CC9.4A

Indicator:

CC9.4A a. Understand and apply the conventions of oral and written language and the conventions of visual and multimedia texts.

First Nations, Métis & Inuit Education Integration Resources:
Catholic Faith Permeation Resources:

Indicator:

CC9.4A b. Use and apply language cues and conventions to communicate meaning including:

Pragmatic: Demonstrate confidence in using language in a variety of formal and informal contexts, both inside and outside the classroom; use inclusive language that supports and demonstrates respect for people across cultures, genders, ages, and abilities; use appropriate language to participate in public events, occasions, or traditions; adjust use of language to suit audiences and purposes; use appropriate register of language (i.e., formal, informal, colloquial); avoid jargon, slang, and clichés; use emotional appeal or persuasive language (e.g., testimonials, emotional appeals, bandwagon effects); use standard Canadian English that follows accepted rules of usage; avoid the personal "I/you" in formal communication; use appropriate register, role, tone, and usage; address communication to a specific audience; ensure voice/tone is appropriate to audience and text type.

Textual: Use structures and features of texts including form/genre, artistic devices (e.g., personification, figurative language including similes and metaphors, exaggeration, symbolism), elements (e.g., point of view, conflict, theme, supporting arguments) and text features (e.g., credits, headings, diagrams, columns, sidebar, pull-quotes); use a range of standard forms for texts including paragraphs and multi-paragraph compositions; use appropriate point of view (including third person) for purpose; use organizational patterns within texts (chronological, enumerative, procedural, problem/solution, cause/effect, comparison/contrast);craft strong leads, coherent bodies, and effective conclusions; maintain focus and ensure unity and coherence in text from beginning to end; use effective transition words; include covering page and list of references; use language and techniques to create a dominant impression, mood, tone, and style.

Syntactical: Ensure that sentences are complete, interesting, and on topic; use clear sentence structures that contain a verb and its subject (average spoken sentence length - 10.5 words; average length of sentences in freewriting - 10.2; in rewriting - 9.8); combine sentences to form compound and complex sentences for variety, interest, and effect; use complete sentences with appropriate subordination and modification; use subordination to show more precisely the relationship between ideas (e.g., because, although, when) and to avoid a string of compound sentences; make sentences more precise by reducing a main idea (clause) to a subordinate idea (clause); reduce, when appropriate, a subordinate clause to a phrase or single word; recognize that effective co-ordination, subordination, and apposition of ideas make sentences clear and varied; recognize and use parallel structure or balanced sentences for parallel ideas; use active versus passive verbs; vary sentence beginnings; ensure agreement of subjects, verbs, and pronouns; use correct pronouns acting as subjects or objects (e.g., "Him and his brother..."); correctly place qualifiers; use effective capitalization and punctuation including periods, commas, semicolons, quotation marks, colons, dashes, and hyphens; punctuate correctly titles of various media.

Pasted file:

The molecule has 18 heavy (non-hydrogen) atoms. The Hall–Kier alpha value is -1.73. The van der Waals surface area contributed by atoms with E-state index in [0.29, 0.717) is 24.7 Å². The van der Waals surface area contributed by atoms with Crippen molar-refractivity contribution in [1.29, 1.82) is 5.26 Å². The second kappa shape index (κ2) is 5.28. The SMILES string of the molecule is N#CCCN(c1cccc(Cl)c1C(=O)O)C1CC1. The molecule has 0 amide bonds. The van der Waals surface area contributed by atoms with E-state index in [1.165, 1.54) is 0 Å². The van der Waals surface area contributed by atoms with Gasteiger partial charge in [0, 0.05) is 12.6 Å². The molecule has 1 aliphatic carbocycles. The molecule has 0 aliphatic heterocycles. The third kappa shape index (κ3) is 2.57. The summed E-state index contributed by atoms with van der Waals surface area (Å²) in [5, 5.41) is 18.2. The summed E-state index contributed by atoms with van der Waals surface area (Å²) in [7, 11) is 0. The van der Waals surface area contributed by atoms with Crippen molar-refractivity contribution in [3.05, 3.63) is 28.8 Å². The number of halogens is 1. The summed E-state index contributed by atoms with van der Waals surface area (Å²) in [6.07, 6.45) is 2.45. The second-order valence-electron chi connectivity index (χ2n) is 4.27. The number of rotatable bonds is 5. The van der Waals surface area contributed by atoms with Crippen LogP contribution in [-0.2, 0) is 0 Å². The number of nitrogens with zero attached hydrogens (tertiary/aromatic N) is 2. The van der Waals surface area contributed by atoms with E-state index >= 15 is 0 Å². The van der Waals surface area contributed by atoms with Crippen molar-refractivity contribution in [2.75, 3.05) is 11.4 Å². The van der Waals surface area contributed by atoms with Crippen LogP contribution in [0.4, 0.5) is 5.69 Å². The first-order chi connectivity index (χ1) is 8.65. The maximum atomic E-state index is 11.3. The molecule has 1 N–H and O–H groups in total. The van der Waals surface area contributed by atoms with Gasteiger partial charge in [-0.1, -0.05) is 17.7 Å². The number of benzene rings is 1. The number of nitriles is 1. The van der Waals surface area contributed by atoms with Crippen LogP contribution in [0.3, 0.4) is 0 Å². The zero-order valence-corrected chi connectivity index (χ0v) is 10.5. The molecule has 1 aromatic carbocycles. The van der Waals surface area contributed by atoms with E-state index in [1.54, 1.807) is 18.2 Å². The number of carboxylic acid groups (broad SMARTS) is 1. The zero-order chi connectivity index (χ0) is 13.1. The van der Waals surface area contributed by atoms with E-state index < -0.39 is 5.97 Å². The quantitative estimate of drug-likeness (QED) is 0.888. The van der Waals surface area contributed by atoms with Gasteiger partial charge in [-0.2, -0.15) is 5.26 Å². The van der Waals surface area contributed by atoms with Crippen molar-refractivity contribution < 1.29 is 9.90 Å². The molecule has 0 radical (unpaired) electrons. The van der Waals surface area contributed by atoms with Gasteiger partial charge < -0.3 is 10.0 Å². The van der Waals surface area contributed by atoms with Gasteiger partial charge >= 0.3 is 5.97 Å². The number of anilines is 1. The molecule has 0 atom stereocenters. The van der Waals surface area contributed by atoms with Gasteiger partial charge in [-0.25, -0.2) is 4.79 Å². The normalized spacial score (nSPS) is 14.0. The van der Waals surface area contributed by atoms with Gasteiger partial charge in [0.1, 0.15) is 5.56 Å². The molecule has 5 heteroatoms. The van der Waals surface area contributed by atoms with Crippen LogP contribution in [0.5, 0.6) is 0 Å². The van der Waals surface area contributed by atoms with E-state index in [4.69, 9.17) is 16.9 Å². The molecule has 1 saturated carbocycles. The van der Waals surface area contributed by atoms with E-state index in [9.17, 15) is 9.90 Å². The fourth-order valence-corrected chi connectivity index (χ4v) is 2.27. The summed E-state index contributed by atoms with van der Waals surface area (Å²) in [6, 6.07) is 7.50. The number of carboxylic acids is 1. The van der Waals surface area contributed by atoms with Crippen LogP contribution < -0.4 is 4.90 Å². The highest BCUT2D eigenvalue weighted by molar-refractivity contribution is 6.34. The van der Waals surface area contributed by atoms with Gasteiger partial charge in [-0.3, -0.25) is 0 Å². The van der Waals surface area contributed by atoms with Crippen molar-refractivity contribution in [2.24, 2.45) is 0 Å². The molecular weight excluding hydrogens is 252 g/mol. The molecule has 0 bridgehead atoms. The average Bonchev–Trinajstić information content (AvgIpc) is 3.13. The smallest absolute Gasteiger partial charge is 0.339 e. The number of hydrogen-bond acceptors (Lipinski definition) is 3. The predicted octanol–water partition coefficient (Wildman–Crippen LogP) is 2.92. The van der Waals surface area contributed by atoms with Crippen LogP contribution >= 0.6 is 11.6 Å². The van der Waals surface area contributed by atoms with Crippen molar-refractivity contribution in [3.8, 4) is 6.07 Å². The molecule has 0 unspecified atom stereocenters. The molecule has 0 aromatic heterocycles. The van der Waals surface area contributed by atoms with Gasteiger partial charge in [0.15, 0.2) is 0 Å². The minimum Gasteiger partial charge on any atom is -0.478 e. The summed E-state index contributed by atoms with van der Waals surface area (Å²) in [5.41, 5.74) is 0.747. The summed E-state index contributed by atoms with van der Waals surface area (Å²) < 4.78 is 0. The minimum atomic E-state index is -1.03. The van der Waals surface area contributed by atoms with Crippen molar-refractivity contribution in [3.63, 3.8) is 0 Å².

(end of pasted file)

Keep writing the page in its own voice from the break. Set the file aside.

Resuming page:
Semantic/Lexical/Morphological: Use words that are appropriate for audience, purpose, and context and capture a particular aspect of intended meaning; use specific words and synonyms for variety; use common homonyms (e.g., through/threw) and often confused words (e.g., affect/effect) correctly; avoid overused and misused words (e.g., irregardless, anyways, among/between);consider both the denotative and connotative meaning of words; avoid wordiness, mixed metaphors, or "fancy" words; use reference tools including dictionaries, thesauri, and handbooks to determine meaning of words; check spelling, and verify usage; recognize and use words figuratively and for imagery; spell most words correctly using Canadian spelling; use a variety of strategies and resources to learn the correct spelling of words; use knowledge of spelling generalizations; demonstrate and use new vocabulary appropriately.

Graphophonic: Enunciate clearly and carefully, and correctly pronounce words with proper emphasis; use knowledge of a range of spelling patterns, including sound-symbol relationships and rules, to help identify, analyze, and correct spelling errors.

Other Cues: Use volume and presentation techniques appropriate to audience and purpose; use appropriate non-verbal cues (including gestures, physical movements, facial expressions, eye contact, and body language), sound effects, visuals, and multimedia aids to enhance presentation; combine print and visuals to enhance presentations; use printing (e.g., for labels on a map) and cursive writing (e.g., for writing a report) appropriate to purpose; write legibly with appropriate speed and control; arrange and balance words and visuals as well as fonts (typefaces/print) in order to send a coherent and clear message to specific audiences; ensure that graphics, sound, and technology enhance representations.

First Nations, Métis & Inuit Education Integration Resources:
Catholic Faith Permeation Resources: